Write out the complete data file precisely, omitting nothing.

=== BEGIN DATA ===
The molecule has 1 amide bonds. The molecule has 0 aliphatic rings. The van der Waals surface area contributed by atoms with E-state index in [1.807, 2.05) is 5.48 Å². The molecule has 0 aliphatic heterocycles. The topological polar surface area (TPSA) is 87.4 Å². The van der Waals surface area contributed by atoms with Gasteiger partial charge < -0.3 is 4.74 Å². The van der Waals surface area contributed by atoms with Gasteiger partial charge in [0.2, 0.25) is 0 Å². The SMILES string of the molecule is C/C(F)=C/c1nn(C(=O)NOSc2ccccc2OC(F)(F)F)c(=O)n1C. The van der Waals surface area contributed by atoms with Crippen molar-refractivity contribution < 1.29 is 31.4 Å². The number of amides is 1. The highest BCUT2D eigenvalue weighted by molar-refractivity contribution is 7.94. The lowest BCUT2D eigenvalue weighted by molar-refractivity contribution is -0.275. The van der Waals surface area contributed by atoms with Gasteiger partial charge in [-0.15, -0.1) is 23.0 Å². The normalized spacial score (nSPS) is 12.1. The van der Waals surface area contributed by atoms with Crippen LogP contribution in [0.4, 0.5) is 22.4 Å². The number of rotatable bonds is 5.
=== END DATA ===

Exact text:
The molecule has 1 amide bonds. The molecule has 0 aliphatic rings. The van der Waals surface area contributed by atoms with E-state index in [1.807, 2.05) is 5.48 Å². The molecule has 0 aliphatic heterocycles. The topological polar surface area (TPSA) is 87.4 Å². The van der Waals surface area contributed by atoms with Gasteiger partial charge < -0.3 is 4.74 Å². The van der Waals surface area contributed by atoms with Gasteiger partial charge in [0.2, 0.25) is 0 Å². The SMILES string of the molecule is C/C(F)=C/c1nn(C(=O)NOSc2ccccc2OC(F)(F)F)c(=O)n1C. The van der Waals surface area contributed by atoms with Crippen molar-refractivity contribution < 1.29 is 31.4 Å². The number of amides is 1. The highest BCUT2D eigenvalue weighted by molar-refractivity contribution is 7.94. The lowest BCUT2D eigenvalue weighted by molar-refractivity contribution is -0.275. The van der Waals surface area contributed by atoms with Gasteiger partial charge in [-0.15, -0.1) is 23.0 Å². The normalized spacial score (nSPS) is 12.1. The van der Waals surface area contributed by atoms with Crippen LogP contribution in [0.4, 0.5) is 22.4 Å². The number of rotatable bonds is 5.